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Contributing to a culture of learning: A Mentor Development and Support Project for Australian rural nurses

Authors

  • Jane Mills PhD,

    Corresponding author
    1. Senior Research Fellow (NHMRC), School of Nursing and Midwifery, Monash University, Gippsland Campus, Churchill, Victoria, Australia 3842
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  • Donna Lennon RN BhSc MRCNA MCN,

    1. National Project Officer, Mentor Development & Support Project, Australian Rural Nurses and Midwives, Deakin, Australian Capital Territory, Australia 2600
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  • Karen Francis PhD

    1. Professor of Rural Nursing, School of Nursing and Midwifery, Monash University, Gippsland Campus, Churchill, Victoria, Australia 3842
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Jane Mills, School of Nursing and Midwifery, Monash University, PO Box 450, Smithfield, Qld 4878, Australia. Email: jane.e.mills@bigpond.com

Abstract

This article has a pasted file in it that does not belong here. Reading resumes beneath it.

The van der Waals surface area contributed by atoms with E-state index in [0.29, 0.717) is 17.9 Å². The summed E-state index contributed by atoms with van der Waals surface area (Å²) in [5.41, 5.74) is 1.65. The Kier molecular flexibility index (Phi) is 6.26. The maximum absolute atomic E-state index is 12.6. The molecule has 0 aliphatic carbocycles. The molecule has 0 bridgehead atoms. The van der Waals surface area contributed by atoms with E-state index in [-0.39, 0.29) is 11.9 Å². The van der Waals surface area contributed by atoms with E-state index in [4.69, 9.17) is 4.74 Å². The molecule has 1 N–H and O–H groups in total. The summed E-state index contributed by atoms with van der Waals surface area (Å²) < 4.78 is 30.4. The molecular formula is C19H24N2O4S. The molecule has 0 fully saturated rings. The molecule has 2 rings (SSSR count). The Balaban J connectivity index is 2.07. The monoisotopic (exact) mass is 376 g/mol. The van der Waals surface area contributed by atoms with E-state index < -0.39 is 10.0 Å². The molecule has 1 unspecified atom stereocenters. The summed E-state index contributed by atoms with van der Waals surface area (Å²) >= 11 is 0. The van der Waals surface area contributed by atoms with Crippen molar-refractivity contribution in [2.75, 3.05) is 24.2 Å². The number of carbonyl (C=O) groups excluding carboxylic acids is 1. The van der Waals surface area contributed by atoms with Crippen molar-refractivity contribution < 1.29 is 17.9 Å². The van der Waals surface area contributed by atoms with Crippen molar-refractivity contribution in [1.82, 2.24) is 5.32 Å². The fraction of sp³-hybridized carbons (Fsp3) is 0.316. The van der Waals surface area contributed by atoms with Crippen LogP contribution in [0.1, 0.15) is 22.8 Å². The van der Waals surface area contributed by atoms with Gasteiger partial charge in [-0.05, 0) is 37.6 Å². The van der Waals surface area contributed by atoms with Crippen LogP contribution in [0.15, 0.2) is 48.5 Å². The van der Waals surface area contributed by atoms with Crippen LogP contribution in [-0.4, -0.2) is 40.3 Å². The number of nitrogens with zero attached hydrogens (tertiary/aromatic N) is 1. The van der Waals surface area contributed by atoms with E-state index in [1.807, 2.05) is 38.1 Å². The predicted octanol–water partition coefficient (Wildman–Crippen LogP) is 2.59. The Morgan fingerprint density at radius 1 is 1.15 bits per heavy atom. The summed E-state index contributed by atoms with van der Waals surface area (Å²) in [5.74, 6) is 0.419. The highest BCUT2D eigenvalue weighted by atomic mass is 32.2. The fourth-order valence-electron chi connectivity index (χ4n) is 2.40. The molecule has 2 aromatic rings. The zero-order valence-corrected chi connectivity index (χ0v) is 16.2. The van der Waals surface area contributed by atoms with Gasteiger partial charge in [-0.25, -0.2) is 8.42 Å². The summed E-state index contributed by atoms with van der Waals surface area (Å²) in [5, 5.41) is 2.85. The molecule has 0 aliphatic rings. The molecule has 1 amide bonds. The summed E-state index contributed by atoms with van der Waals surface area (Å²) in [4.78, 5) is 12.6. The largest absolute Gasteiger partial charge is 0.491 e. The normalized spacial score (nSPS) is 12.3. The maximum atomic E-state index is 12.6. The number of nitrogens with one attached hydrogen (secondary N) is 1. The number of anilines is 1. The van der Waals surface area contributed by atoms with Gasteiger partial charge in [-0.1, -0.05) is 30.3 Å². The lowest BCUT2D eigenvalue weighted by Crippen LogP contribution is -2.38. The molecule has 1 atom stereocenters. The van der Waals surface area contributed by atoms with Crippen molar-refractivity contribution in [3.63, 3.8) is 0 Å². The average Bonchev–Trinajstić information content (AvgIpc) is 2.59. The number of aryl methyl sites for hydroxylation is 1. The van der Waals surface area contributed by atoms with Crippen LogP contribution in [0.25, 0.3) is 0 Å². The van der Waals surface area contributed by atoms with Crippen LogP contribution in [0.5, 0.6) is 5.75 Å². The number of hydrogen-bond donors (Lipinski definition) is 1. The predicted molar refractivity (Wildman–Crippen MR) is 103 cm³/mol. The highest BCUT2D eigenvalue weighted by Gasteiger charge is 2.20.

Mentoring in rural and remote nursing receives little attention in the literature, even though it is emerging in Australia as a popular strategy to improve the retention of staff. The Association for Australian Rural Nurses established a 2-year Mentor Development and Support Project in 2003 with the aim of promoting mentoring among rural and remote nurses. During the life of the project, 101 such nurses attended Mentor Development Workshops. This project demonstrated that training is an important prerequisite for rural and remote nurses who are planning to enter a mentoring relationship. Participant evaluation showed an increase in mentoring knowledge and skills and a subsequent rise in confidence about undertaking the role. Participants also believed that their increased capacity to mentor was reflected in their workplaces, contributing to a positive culture of learning.

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